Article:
7. pimpnamedraypeat

    pimpnamedraypeat Member

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    Mr krabs is a cheapskate buts he's also suprisingly health concious. He uses krills oil I'm not sure the pufa content of that
     
  8. goodandevil

    goodandevil Member

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    What a horrible show for children
     
  9. yerrag

    yerrag Member

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    I was thinking if someone can make a short animated illustration of the idea that animals consider interrupting during conversation rude.

    I would like to share with all the people I know who have the habit of interrupting before I finish my first sentence.
     
  10. Aspekt

    Aspekt Member

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    This is the article; Intuitive knowledge and its development

     
  11. cdg

    cdg Member

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    Yes indeed, here you go:

    "Nesting birds often swoop at people or animals who get too close to their nest.
    Early last summer, I had noticed some blue jays that seemed to be acting defensive
    whenever I went into one part of the yard. On a very hot day at the end of summer,
    a couple of plump jays were squawking and apparently trying to get my attention
    while I was watering the front yard, and I idly wondered why they would be acting
    that way so late in the year. I had gone around the house to water things in the
    back yard, and the birds came over the house, and were still squawking, and trying
    to get my attention. I realized that their excitement didn't have anything to do with
    their nest, and looking more carefully, I saw that they were young birds. As it
    dawned on me that they were interested in the water squirting out of the hose, I
    aimed the stream up towards them, and they got as close to it as they could. Since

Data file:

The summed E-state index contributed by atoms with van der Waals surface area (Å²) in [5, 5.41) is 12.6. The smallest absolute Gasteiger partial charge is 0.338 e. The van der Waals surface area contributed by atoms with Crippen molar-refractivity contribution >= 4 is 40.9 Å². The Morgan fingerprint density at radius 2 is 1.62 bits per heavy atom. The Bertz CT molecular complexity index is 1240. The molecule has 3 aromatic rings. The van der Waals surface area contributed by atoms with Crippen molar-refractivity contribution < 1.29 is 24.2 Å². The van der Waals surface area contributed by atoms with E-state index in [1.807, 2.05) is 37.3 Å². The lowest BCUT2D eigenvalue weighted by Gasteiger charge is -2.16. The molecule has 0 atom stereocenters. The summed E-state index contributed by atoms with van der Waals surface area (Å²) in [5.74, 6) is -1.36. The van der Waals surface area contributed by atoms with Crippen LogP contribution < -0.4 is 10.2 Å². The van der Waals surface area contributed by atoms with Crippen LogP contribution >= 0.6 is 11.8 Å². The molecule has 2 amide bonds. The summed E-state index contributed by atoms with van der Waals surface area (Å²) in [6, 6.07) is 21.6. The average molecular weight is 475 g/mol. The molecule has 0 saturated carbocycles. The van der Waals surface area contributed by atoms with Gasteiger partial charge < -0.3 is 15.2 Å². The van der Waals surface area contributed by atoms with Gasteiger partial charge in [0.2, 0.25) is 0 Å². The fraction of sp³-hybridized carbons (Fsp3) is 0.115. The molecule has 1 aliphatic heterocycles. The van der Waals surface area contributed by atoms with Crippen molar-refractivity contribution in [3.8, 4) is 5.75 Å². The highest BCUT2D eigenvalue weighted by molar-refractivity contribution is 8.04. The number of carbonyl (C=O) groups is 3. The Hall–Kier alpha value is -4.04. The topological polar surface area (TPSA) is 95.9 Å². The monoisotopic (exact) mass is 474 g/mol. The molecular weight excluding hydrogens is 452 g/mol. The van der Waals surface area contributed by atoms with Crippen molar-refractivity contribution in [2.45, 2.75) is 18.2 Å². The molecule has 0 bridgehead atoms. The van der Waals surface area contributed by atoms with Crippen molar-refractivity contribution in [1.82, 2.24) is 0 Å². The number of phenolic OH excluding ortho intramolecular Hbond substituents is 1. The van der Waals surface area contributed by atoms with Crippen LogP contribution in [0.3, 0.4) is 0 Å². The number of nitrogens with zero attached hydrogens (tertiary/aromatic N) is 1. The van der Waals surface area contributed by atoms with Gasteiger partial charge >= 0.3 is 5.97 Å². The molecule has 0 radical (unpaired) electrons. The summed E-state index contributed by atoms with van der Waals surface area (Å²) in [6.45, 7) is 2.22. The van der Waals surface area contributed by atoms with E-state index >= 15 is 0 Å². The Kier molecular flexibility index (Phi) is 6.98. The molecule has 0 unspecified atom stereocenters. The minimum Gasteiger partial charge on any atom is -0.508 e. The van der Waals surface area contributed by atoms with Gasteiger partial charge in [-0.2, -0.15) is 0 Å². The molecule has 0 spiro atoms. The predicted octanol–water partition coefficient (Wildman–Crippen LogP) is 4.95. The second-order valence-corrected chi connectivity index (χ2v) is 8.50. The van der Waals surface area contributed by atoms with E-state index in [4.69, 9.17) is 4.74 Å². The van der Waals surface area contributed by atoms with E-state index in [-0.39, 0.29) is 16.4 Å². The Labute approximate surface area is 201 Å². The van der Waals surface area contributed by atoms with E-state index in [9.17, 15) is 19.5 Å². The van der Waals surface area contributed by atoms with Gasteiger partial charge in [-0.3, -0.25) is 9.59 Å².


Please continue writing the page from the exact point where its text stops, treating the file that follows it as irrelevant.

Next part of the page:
the force of the stream might have hurt them, I put on a nozzle that made a finer
    spray, and the birds immediately came down to the lowest tip of the branch, where
    they could get the full force of the mist, holding out their wings, and leaning into the
    spray so that it ruffled their breast feathers. Their persistence had finally paid off
    when they got me to understand what they wanted, and they were enjoying the cool
    water. As new young birds, I don't know how they understood hoses and squirting
    water, but it was clear that they recognized me as a potentially intelligent being with
    whom they could communicate.

    For a person, that wouldn't have seemed like a tremendously inventive response to the hot weather, but for young birds that hadn't been out of the nest for long, it made it clear to me that there is more inventive intelligence in the world than is apparent to most academic psychologists and ethologists.

    Early porpoise researchers were surprised when a porpoise understood a sequence in which one tone was followed by two, and then by three, and answered by producing a series of four tones. The porpoise had discovered that people knew how to count."

    Extracted from: Intuitive knowledge and its development

    There are many more examples-so read the full article.
     
  12. A. squamosa

    A. squamosa Member

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  13. Sobieski

    Sobieski Member